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Goldfarb Lighting & Electric to close Charleston showroom

Goldfarb Lighting & Electric will close its Charleston showroom at the end of the month, but still will be offering residential and commercial wiring services and sell other lighting products.

Showrooms closing has been a trend across the country, said Jack and Doris Goldfarb, the couple who own the business.

“As the dynamics of the economy began to change and the online competition became stronger and stronger, decorative lighting showrooms all over the country began to close down,” Jack Goldfarb said.

Doris Goldfarb who used to work as an interior decorator, designed the showroom back in 1978. She said people would still come into the showroom after e-commerce started to pick up, but that wouldn’t always translate into a sale.

“People come in and look at your showroom, take your ideas and then they buy it online,” she said.

Although the showroom may be closing the business will continue to offer its other services, Jack Goldfarb said. He said they have a good following from contractors in the area and they help several banks and hospitals with their lighting needs.

“One of the things that was very disturbing is when we started to close down the lighting showroom, a lot of people thought we were closing down everything. If anything, we are going to concentrate all of our efforts now in the electrical department,” Jack Goldfarb said. “We’re expanding our lightbulb business more than ever.”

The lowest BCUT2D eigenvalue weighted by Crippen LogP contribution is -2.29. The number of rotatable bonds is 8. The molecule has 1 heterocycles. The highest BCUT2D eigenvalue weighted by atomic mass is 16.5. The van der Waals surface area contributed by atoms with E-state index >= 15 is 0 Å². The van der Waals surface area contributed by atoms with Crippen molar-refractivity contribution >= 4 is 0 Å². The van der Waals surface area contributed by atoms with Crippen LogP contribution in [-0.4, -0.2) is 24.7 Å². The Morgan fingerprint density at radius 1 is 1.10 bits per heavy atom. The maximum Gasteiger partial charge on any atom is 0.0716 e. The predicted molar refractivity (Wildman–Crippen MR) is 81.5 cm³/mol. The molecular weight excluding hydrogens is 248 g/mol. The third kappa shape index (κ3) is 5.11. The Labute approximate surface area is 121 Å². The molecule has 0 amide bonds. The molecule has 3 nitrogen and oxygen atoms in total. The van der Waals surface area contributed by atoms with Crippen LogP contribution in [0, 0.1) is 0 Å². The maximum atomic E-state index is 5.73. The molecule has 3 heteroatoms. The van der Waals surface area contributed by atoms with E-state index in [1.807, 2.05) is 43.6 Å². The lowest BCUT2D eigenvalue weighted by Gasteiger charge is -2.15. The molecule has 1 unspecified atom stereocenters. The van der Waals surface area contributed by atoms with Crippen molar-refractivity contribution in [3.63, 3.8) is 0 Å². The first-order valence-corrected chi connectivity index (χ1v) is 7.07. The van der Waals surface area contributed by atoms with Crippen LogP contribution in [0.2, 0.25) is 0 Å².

Jack Goldfarb said the lightbulb business has changed a great deal throughout the years, with LED lights now dominating the market.

“They’re constantly coming with new things,” he said. “Things that were hot a year ago are now becoming real obsolete, but we also have a good inventory of old-style bulbs.”

However, having some older supplies in stock has come to the business’ advantage. The Goldfarbs say they often carry products that lightbulb big box retailers don’t have.

“Someone came in yesterday for a breaker that hadn’t been made in 30 years, but somehow we had it,” Jack Goldfarb said.

He said another unique aspect to his store is many of his employees have been there for 30-plus years. A total of 19 people work for Goldfarb Lighting & Electric and none will be laid off with the closing of the showroom.

For the Goldfarbs, the business has always been a family affair. Jack Goldfarb’s father started the business in 1933, but he didn’t anticipate he would follow in his father’s footsteps.

“It just sort of happened,” he said.

Jack Goldfarb came back to Charleston in 1950 to work at the lighting store after attending college in Illinois. Throughout his life he saw the business move to several different places throughout the city.

When the store first opened in the 1930s there was a showroom on Summers Street, near where the BB&T building stands today. Then in 1950, it moved to Kanawha Boulevard behind where City Hall is. After 10 years, the company then moved to 106 Virginia St., which used to be a stable for horses. By 1978 they moved to the building next door, where they had both their electrical services and the showroom.

Jack Goldfarb said once he retires his two sons, who work in the electrical department, will manage the company. Although, much has changed throughout the years, Jack Goldfarb said their dedication to customer service will be a constant.

“If anyone needs decorative lighting we will make an effort to get it for them,” he said. “We pride ourselves on the service we give. We’re very concerned with making sure the customer is getting what they deserve.”

Reach Rebecca Carballo at rebecca.carballo@wvgazettemail.com, 304-348-5189 or follow

@Becca_Carballo on Twitter.

Funerals for Sunday, July 21, 2019

Bly, Betty - 4 p.m., We're Family Park, Exchange.

McBrayer, Doris - 1 p.m., Chapman Funeral Home, Teays Valley.

Morrison, Jo - 2 p.m., Elizabeth Memorial United Methodist Church, Charleston.

Morrison, Sheldon - 2 p.m., Casto Funeral Home, Evans.

Nichols, Anna - 2 p.m., New Hope Baptist Church, Morris.